Past the average and trope-filled, but reasonably enjoyable common route, the game is at its absolute worst in Shiro’s and Megumi’s routes, the former featuring some comically-incompetent yakuza going after heroine’s father, and the latter a paedophile-murderer teacher who apparently managed to stay in the profession after brutally killing a student in broad daylight, with multiple witnesses. To say these scenarios make little sense is an understatement – they are utterly absurd from start to finish and at times plain uncomfortable to read due to the protagonist’s questionable behaviour. Or course, the worst of his actions are usually completely unavoidable (like the extremely messed up h-scene near the conclusion of Megumi’s route, but also the over-the-top cruel rejection he gives her in Shiro’s arc) – this easily kills the last bit of immersion the numerous plot holes and absurdities didn’t already murder. Yui’s route is mostly on the opposite side of the spectrum, being quite down-to-Earth and using a relatable theme of bullying, spoiling it slightly through the inclusion of some anime romance clichés (notably forgotten childhood promise), but being ultimately pretty sweet and satisfying. It also offers one of the two genuinely good endings present in the game, where for once no one dies or get traumatized for life (that's, of course, only if you make the right choices, as her worst ending is also notably over-the-top). The second positive conclusion available in No One But You is a major surprise – it shows up in Ryo’s route, which might at first look like a throaway scenario for those players that didn't manage to get any of the girls, but quickly transforms into a slightly vague, but still easily-readable BL scenario. Storytelling-wise, it’s arguably the best part of the game – it involves Ryo’s toxic family relations and the feelings of rejection and depression he hid under the façade of a cheerful class clown. Not a particularly novel idea, but still way more interesting than what rest of the VN had to offer and I applaud the dev's courage to include this kind of romance in an obviously male-targeted title.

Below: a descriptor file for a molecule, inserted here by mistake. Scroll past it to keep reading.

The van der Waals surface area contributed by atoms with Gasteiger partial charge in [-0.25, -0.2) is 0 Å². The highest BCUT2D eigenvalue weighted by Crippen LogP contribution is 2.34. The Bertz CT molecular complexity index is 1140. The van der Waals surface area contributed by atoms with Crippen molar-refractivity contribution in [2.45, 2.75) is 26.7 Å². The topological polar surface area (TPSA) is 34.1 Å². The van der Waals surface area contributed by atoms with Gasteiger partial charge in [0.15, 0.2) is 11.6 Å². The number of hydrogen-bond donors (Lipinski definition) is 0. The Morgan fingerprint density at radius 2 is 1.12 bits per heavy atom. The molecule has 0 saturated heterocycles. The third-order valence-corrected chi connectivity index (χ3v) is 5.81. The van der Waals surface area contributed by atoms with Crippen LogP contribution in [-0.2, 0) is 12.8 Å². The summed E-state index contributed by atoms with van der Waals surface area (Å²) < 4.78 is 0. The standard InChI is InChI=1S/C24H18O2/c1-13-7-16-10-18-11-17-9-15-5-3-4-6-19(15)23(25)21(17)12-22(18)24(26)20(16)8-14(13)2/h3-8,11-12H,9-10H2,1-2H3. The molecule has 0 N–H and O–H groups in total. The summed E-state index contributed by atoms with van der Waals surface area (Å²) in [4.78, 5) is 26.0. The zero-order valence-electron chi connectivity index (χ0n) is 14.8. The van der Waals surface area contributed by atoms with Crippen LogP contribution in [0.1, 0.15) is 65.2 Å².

The last storyarc I didn’t address is Chinatsu’s route, notably written by ebi-hime (whose pen name was gracefully misspelt as "ebi-himi" in the credits). It’s a fully-linear scenario that is deeply intertwined with the protagonist’s backstory and is overall very competent. However, the main mystery in it is very easy to read, just with the clues offered in the common route and the storyarc itself suffers from the same problem Shiro’s and Chinatsu’s stories did – the overexposure to tragedy and over-the-top plot developments quickly makes you numb and kills the emotional impact the writer was going for. This is also related to the fact that the route, just like all the other ones, felt heavily rushed – with around 10 hours of content No One But You is hardly short for an EVN, but nowhere near long enough to handle five dramatic, complex storyarcs, or develop its cast of characters properly. In a way, it feels like one of those overly-condensed anime adaptations that cut and modify massive source material to fit it into tight screen time, to the point it loses any semblance of coherence or depth. The one, crucial difference being that Unwonted Studios have no excuse for why they let it happen, apart from chasing the unreasonable deadline they set out for themselves.